Graduation Guidelines & Capstone Implementation:
Colorado Graduation Guidelines are a roadmap to help students and families plan for success after high school. To graduate, students choose from a Menu of Options – adopted at the local school board level – to demonstrate Postsecondary and Workforce Readiness in Reading, Writing and Communicating, and Mathematics. One of the available options is the Capstone Project, which is a district-determined, multifaceted body of work that serves as a culmination of academic and intellectual experience for students.
These projects could include a portfolio of the student’s best-researched or curriculum-based work, feature a set of experiments organized around a central problem, and showcase a community service project or learning activity.
College Credit for Prior Learning:
In 2020, HB20-1002 authorized Colorado’s “College Credit for Work Experience” framework. The law requires the Colorado Department of Higher Education to conduct a study concerning awarding academic credit for work experience within all state institutions.
The study sought to understand the processes by which a student can receive academic credit for any course in the undergraduate curriculum, free of tuition, through prior learning assessments, as well as the potential benefits to students of expanded credit for prior learning opportunities. The study also reported the potential costs incurred by institutions and the ability to recover said costs. Second, the department is developing a plan to award transferable credit for work-related experience “Work-related experience” is defined in statute as experience “that may lead to or result in a business credential, an industry credential, a technical certificate, or a professional license”. The plan is to be developed by the General Education Council and approved by the Commission in 2022.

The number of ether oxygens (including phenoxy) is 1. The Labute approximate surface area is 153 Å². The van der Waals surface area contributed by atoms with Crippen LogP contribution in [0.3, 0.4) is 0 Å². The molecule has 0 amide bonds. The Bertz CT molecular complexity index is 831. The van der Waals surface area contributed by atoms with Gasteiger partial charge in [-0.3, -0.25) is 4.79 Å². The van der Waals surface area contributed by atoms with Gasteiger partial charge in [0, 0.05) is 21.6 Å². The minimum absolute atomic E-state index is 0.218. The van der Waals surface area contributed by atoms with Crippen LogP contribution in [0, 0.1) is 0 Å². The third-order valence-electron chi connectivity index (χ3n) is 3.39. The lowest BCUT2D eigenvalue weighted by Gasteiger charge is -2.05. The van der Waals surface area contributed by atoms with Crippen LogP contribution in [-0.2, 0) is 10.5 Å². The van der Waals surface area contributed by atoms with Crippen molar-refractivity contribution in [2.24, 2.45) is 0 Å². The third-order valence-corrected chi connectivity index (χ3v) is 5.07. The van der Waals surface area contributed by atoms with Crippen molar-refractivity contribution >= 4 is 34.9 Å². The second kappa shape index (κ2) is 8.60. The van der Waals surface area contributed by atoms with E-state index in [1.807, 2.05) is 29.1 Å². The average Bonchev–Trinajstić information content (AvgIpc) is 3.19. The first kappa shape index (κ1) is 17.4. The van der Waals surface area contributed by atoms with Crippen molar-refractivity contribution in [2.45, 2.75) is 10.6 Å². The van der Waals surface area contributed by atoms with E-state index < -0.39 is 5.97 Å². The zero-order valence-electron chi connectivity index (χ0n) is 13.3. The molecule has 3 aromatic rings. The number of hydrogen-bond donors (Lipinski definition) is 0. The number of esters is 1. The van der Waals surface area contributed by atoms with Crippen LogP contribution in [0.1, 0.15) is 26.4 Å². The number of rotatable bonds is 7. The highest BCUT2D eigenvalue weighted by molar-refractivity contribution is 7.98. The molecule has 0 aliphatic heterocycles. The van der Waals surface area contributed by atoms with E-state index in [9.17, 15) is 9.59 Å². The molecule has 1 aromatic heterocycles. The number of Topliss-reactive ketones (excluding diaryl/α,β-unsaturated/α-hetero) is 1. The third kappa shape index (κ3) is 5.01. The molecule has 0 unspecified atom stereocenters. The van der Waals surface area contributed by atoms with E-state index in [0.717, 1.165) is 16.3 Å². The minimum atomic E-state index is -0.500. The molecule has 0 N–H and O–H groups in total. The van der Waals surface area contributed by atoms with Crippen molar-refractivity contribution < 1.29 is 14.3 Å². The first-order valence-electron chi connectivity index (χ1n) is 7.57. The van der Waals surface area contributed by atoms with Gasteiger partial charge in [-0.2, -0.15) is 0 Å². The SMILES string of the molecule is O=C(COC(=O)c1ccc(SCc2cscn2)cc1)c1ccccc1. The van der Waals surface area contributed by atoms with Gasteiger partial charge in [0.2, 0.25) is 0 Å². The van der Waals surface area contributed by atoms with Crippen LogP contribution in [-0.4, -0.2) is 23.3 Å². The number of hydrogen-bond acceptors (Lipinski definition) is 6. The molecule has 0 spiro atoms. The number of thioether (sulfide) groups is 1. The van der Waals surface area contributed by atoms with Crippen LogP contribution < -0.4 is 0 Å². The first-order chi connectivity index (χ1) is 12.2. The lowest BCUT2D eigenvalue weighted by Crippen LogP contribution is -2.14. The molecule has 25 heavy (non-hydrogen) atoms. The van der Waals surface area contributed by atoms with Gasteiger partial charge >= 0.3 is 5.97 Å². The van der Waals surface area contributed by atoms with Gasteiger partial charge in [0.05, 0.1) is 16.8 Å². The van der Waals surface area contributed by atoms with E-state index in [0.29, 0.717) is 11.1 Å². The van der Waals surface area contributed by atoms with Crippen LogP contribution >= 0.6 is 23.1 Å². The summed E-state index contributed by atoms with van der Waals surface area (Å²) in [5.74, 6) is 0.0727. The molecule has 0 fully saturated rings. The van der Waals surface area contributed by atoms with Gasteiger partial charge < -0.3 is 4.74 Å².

Employer Incentives Fund for Work-Based Learning (SB22-140, Expansion of Experiential Learning Opportunities)
SB22-140 encourages businesses to offer and hire for work-based learning programs by providing incentives for the indirect costs associated with these programs, including the training needed to successfully run a work-based learning program. The legislation acts as a work-based learning catalyst, building regular and long-lasting partnerships and investments to build long-term talent pipelines in crucial industries. The pilot program is receiving $3M through the incentive fund to support employers in expanding work-based learning for adults and youth.
Building a Student Success Dashboard for Postsecondary Education (HB22-1349 Postsecondary Student Success Data System)